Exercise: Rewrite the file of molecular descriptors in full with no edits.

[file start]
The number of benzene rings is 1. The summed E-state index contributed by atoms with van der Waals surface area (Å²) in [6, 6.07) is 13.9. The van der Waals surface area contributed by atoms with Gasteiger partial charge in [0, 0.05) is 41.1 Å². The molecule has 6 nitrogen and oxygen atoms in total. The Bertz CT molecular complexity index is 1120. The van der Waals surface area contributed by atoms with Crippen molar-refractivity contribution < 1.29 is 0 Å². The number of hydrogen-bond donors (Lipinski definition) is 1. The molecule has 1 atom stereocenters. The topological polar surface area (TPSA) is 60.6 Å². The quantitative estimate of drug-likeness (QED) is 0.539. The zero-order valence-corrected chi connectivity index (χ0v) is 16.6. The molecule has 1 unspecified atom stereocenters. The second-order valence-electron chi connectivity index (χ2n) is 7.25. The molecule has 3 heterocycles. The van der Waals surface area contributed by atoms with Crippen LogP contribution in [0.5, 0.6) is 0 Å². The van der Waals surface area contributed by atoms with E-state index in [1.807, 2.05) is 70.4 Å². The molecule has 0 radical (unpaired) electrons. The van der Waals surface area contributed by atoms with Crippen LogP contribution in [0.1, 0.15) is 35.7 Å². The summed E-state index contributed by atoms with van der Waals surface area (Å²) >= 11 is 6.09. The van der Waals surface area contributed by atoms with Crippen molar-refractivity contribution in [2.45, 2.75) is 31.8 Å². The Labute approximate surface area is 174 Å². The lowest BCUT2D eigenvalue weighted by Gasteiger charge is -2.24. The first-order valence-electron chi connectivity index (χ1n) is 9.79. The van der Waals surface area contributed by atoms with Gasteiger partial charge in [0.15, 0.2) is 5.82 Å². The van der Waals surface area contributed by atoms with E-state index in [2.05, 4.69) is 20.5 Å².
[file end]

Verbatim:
The number of benzene rings is 1. The summed E-state index contributed by atoms with van der Waals surface area (Å²) in [6, 6.07) is 13.9. The van der Waals surface area contributed by atoms with Gasteiger partial charge in [0, 0.05) is 41.1 Å². The molecule has 6 nitrogen and oxygen atoms in total. The Bertz CT molecular complexity index is 1120. The van der Waals surface area contributed by atoms with Crippen molar-refractivity contribution < 1.29 is 0 Å². The number of hydrogen-bond donors (Lipinski definition) is 1. The molecule has 1 atom stereocenters. The topological polar surface area (TPSA) is 60.6 Å². The quantitative estimate of drug-likeness (QED) is 0.539. The zero-order valence-corrected chi connectivity index (χ0v) is 16.6. The molecule has 1 unspecified atom stereocenters. The second-order valence-electron chi connectivity index (χ2n) is 7.25. The molecule has 3 heterocycles. The van der Waals surface area contributed by atoms with Crippen LogP contribution in [0.5, 0.6) is 0 Å². The van der Waals surface area contributed by atoms with E-state index in [1.807, 2.05) is 70.4 Å². The molecule has 0 radical (unpaired) electrons. The van der Waals surface area contributed by atoms with Crippen LogP contribution in [0.1, 0.15) is 35.7 Å². The summed E-state index contributed by atoms with van der Waals surface area (Å²) >= 11 is 6.09. The van der Waals surface area contributed by atoms with Crippen molar-refractivity contribution in [2.45, 2.75) is 31.8 Å². The Labute approximate surface area is 174 Å². The lowest BCUT2D eigenvalue weighted by Gasteiger charge is -2.24. The first-order valence-electron chi connectivity index (χ1n) is 9.79. The van der Waals surface area contributed by atoms with Gasteiger partial charge in [0.15, 0.2) is 5.82 Å². The van der Waals surface area contributed by atoms with E-state index in [2.05, 4.69) is 20.5 Å².